Similar to our findings in vaginal melanoma, postoperative adjuvant radiation therapy in mucosal melanomas of the head and neck reduces the risk of local recurrence. Temam et al found a relative risk of recurrence of 0.4 (95% CI 0.2–0.9) in patients with mucosal melanoma who received adjuvant radiation therapy compared with those treated with surgery alone.14 Other investigators in head and neck mucosal melanomas have found similar reduction in local recurrence risk with adjuvant radiation therapy, albeit in studies with smaller sample sizes.15,16 Although radiation therapy may reduce the risk of local recurrences, we did not find a difference in overall recurrence rates or survival between patients who received adjuvant radiation therapy and those who did not. Temam et al likewise found that the observed reduction in the risk of local recurrence of head and neck melanomas with adjuvant radiation therapy did not translate into a survival advantage as the risk of distant metastases was not reduced.14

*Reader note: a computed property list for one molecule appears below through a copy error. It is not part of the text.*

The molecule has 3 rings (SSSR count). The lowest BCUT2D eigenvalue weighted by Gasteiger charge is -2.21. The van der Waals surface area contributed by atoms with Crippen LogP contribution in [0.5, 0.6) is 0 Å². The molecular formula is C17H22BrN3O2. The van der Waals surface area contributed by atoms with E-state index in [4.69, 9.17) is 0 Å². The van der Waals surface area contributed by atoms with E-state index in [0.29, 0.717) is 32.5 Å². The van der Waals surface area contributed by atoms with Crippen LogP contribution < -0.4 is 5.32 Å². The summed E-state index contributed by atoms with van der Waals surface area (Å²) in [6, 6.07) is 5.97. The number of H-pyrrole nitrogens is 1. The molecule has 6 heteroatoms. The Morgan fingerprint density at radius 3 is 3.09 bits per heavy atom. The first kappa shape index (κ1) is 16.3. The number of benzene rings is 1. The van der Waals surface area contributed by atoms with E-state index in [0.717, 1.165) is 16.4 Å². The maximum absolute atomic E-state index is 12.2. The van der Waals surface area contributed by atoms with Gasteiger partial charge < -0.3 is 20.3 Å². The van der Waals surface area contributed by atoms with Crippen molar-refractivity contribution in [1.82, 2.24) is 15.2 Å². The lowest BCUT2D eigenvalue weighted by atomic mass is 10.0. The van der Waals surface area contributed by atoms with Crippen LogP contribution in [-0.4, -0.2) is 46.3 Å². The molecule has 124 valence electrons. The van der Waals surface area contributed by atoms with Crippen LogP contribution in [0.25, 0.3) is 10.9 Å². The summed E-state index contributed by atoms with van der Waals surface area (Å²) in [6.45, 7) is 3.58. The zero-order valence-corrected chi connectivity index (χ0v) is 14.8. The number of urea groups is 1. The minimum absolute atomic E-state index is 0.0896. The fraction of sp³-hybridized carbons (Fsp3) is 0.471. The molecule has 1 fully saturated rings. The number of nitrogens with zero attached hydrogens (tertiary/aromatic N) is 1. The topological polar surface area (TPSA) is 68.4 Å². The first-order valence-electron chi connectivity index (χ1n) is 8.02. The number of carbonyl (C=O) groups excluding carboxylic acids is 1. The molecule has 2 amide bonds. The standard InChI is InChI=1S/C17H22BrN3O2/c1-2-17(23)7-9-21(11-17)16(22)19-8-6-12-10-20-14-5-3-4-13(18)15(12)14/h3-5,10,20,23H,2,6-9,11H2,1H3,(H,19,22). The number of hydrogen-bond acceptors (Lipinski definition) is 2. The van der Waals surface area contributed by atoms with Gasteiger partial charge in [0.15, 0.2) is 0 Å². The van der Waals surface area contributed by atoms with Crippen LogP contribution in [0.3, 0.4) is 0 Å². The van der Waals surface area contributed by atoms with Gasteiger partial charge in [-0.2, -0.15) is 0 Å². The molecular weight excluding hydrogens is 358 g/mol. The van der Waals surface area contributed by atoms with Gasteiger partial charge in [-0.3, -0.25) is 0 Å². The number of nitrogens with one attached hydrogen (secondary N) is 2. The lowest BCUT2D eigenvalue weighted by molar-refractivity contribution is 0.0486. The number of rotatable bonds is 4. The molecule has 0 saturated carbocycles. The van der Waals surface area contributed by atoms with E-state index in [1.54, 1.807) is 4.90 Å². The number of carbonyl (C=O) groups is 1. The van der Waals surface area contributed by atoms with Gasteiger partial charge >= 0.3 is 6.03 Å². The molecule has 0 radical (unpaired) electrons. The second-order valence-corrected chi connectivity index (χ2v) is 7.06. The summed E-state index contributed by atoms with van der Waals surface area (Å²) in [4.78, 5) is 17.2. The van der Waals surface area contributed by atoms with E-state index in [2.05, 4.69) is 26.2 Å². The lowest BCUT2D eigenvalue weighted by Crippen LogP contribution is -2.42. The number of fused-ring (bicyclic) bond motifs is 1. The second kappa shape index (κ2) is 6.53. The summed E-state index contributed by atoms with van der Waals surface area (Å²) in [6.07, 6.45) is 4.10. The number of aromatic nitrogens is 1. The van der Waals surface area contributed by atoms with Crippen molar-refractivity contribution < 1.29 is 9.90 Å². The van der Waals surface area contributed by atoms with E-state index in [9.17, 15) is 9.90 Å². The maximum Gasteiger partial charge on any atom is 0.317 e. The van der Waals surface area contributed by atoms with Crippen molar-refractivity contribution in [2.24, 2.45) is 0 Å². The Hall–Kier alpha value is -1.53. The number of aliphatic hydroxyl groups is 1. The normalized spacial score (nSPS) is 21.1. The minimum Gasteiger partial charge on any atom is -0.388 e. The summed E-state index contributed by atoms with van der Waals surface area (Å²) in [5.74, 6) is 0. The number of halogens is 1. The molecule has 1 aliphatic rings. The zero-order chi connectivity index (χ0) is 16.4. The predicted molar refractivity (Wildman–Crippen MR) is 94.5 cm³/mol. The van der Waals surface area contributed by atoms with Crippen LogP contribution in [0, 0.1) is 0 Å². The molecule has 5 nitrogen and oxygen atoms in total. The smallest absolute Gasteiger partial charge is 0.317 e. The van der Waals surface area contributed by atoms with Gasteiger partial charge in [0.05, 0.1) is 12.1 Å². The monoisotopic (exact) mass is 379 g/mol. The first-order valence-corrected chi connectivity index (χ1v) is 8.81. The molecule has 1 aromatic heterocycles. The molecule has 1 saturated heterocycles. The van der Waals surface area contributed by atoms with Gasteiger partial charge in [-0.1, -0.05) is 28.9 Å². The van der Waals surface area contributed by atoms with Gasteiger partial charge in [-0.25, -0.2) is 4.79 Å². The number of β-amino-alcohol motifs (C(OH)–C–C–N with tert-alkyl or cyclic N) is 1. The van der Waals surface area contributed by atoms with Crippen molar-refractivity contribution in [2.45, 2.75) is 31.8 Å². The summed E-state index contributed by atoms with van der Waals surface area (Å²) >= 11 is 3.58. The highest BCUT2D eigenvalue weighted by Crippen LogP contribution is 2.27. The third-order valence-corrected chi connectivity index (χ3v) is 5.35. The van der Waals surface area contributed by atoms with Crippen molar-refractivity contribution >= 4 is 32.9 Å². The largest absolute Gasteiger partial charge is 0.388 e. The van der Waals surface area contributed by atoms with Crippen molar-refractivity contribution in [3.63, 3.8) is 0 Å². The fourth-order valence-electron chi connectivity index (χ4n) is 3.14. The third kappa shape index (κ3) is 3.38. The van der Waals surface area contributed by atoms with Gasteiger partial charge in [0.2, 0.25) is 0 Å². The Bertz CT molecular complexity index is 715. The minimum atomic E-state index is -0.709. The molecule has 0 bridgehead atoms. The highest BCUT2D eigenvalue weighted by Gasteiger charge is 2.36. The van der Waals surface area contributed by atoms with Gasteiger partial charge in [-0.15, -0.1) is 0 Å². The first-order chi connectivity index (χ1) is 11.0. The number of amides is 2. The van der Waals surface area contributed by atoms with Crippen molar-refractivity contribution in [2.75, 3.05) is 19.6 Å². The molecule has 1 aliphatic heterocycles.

Like vaginal melanoma, anal–rectal melanoma is a mucosal lesion with a very poor prognosis. The controversy of whether superior treatment consists of exenteration or wide radical excision with postoperative radiation therapy for vaginal melanoma has undergone an analogous debate among those surgical oncologists who treat that disease. Analogous to exenteration, the “classic” surgical approach for treating patients with anal–rectal melanoma had been abdominoperineal resection, a debilitating surgery that typically commits the patient to a permanent colostomy. This morbid procedure, however, resulted in 5-year survival rates of only 0–25%.17–20 More conservative therapy of sphincter-sparing surgical resection and adjuvant radiation, however, resulted in a 5-year survival rate of 31%.21 Although no randomized study directly comparing abdominoperineal resection with sphincter-sparing surgery for anal–rectal melanoma exists, it appears as although the two approaches result in similar overall survival. Likewise, we found that morbid exenterative surgery and conservative radical excision with radiation therapy have seemingly similar overall survival.